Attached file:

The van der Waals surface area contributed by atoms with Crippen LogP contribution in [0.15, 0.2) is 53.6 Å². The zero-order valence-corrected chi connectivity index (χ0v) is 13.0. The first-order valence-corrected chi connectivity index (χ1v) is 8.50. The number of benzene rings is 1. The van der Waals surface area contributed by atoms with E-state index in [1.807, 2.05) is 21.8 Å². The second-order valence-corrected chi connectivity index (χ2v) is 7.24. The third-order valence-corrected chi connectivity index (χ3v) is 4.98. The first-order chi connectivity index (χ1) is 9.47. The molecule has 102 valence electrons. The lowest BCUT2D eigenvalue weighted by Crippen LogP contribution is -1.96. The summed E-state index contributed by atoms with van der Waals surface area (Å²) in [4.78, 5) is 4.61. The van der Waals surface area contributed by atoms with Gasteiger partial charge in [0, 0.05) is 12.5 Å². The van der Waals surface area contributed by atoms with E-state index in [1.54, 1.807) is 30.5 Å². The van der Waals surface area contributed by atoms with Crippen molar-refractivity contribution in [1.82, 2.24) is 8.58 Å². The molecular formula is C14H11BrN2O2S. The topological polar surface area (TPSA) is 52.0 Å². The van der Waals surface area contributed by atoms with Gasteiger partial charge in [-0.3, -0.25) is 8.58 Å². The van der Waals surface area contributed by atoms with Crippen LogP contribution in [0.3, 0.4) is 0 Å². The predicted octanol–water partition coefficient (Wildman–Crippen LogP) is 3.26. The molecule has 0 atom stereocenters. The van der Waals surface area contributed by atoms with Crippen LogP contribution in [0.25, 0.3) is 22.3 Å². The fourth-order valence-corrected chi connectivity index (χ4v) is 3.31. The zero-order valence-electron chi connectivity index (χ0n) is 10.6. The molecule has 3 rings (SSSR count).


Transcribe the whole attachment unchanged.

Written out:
The van der Waals surface area contributed by atoms with Crippen LogP contribution in [0.15, 0.2) is 53.6 Å². The zero-order valence-corrected chi connectivity index (χ0v) is 13.0. The first-order valence-corrected chi connectivity index (χ1v) is 8.50. The number of benzene rings is 1. The van der Waals surface area contributed by atoms with E-state index in [1.807, 2.05) is 21.8 Å². The second-order valence-corrected chi connectivity index (χ2v) is 7.24. The third-order valence-corrected chi connectivity index (χ3v) is 4.98. The first-order chi connectivity index (χ1) is 9.47. The molecule has 102 valence electrons. The lowest BCUT2D eigenvalue weighted by Crippen LogP contribution is -1.96. The summed E-state index contributed by atoms with van der Waals surface area (Å²) in [4.78, 5) is 4.61. The van der Waals surface area contributed by atoms with Gasteiger partial charge in [0, 0.05) is 12.5 Å². The van der Waals surface area contributed by atoms with E-state index in [1.54, 1.807) is 30.5 Å². The van der Waals surface area contributed by atoms with Crippen molar-refractivity contribution in [1.82, 2.24) is 8.58 Å². The molecular formula is C14H11BrN2O2S. The topological polar surface area (TPSA) is 52.0 Å². The van der Waals surface area contributed by atoms with Gasteiger partial charge in [-0.3, -0.25) is 8.58 Å². The van der Waals surface area contributed by atoms with Crippen LogP contribution in [0.3, 0.4) is 0 Å². The predicted octanol–water partition coefficient (Wildman–Crippen LogP) is 3.26. The molecule has 0 atom stereocenters. The van der Waals surface area contributed by atoms with Crippen LogP contribution in [0.25, 0.3) is 22.3 Å². The fourth-order valence-corrected chi connectivity index (χ4v) is 3.31. The zero-order valence-electron chi connectivity index (χ0n) is 10.6. The molecule has 3 rings (SSSR count).